Did I read that right? Did Stephane Dion — former head of the Liberal Party, almost Prime Minister of Canada — just come out in favour of proportional representation? Better late than never!
Well, that’s not entirely fair. Dion has shown a willingness to consider electoral reform in the past, as he did by backing the resolution in favour of alternative voting at his party’s most recent convention (not proportional representation but still not bad). Earlier on as party leader, on the occasion of his non-competition agreement with the Green Party’s Elizabeth May in 2007, he promised to explore different electoral options if he became Prime Minister.
But now, in the National Post and, in more detail, in a publication of the Quebec think tank The Federal Idea, Dion is supporting a specific alternative much more forcefully than ever before. One that, on the spectrum between proportionality and plurality/majority, clearly leans heavily towards the former.
So what exactly does Dion propose? What he calls the proportional-preferential-personalized vote, or P3. It would achieve proportionality by enlarging ridings across the country to elect between three and five MPs each. The seats would be distributed to parties roughly in proportion to their respective shares of the vote in each one of these ridings. Sadly, the resulting proportionality would only be partial because of the relatively small size of the multi-member districts. There is a well-known correlation in proportional voting systems between district magnitude and proportionality (although, interestingly, the opposite is true in non-proportional systems). Dion prefers this “moderate” proportionality to the “pure” stuff we see in Israel and the Netherlands (a somewhat confused distinction, but I’ll let it slide).
P3 would also be preferential. In selecting their parties, voters would not simply choose their favourite and leave it at that. If they wanted, they could rank their second and third and fourth choices as well. The smallest parties — those that do not have a large enough share of votes to win seats — would be eliminated and their second-choice votes distributed to other parties. This procedure would continue on to progressively larger parties — redistributing third- and fourth- and fifth-choice votes if necessary — until the only parties left are those with enough support to win seats.
Finally, although voters would primarily be choosing parties, P3 would also be personalized in the sense that they would have the option of selecting a favourite candidate running for their first-choice party. Seats would be distributed to individual candidates on the basis of these selections.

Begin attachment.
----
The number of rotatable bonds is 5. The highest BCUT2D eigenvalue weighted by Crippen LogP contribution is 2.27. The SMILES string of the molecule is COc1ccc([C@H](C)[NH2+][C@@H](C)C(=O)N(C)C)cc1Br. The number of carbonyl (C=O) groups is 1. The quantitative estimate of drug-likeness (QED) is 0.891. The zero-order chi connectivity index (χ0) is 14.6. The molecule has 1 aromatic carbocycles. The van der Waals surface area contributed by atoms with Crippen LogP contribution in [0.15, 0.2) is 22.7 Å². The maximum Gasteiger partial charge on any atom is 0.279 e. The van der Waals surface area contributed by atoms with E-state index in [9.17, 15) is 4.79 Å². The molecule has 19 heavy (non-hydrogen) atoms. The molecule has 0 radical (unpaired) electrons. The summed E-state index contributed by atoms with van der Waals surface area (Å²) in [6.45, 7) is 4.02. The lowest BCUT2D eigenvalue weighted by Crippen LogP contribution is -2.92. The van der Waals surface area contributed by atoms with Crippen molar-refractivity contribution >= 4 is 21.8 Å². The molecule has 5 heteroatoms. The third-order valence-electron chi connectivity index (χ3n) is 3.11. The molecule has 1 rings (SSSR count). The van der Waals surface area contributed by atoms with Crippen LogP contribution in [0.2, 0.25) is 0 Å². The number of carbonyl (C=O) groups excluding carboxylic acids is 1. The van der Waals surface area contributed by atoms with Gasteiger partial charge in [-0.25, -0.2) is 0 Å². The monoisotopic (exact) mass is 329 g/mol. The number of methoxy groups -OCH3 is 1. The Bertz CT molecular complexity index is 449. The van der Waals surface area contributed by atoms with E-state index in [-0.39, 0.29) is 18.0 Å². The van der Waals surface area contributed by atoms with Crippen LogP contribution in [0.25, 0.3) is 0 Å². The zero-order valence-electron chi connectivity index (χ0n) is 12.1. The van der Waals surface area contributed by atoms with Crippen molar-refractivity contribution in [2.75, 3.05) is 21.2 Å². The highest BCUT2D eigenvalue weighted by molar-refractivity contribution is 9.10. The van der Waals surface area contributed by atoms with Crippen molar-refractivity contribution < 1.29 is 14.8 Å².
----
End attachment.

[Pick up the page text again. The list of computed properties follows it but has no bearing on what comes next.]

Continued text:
(The faint of heart are advised to please skip the next paragraph.)
To my ear, Dion’s proposal sounds a lot like open-list proportional representation — just with smaller-than-usual electoral districts and a slight preferential element (slight because the vast majority of ballots’ second and third preferences would likely not come into play). I see no reason to prefer P3 to any of the other proportional systems commonly recommended for Canada, such as mixed-member proportional representation (MMP) or the single transferable vote (STV). All three should be just as good at achieving local representation, but MMP surpasses P3 in terms of proportionality and STV surpasses it in terms of preferential and personalized features. In fact, with the institution of the alternative vote for constituency elections, MMP could surpass P3 by all three of its signature criteria. And a simple threshold, something included in most MMP systems, could help it elude concerns about instability due to the proliferation of smaller parties.
Nevertheless, what Dion proposes is in almost every way far superior to the first-past-the-post system Canada is currently stuck with. It is, on balance, a reasonable proposal from a reasonable person. On those few occasions when Dion still makes his way into the news, I cannot help but wonder what could have possessed the Liberals to give him up as their leader. He is green, he is thoughtful, and he is committed to democratic reform. I would take him any day over his right-wing predecessors Jean Chretien and Paul Martin, or his warmongering heir Michael Ignatieff.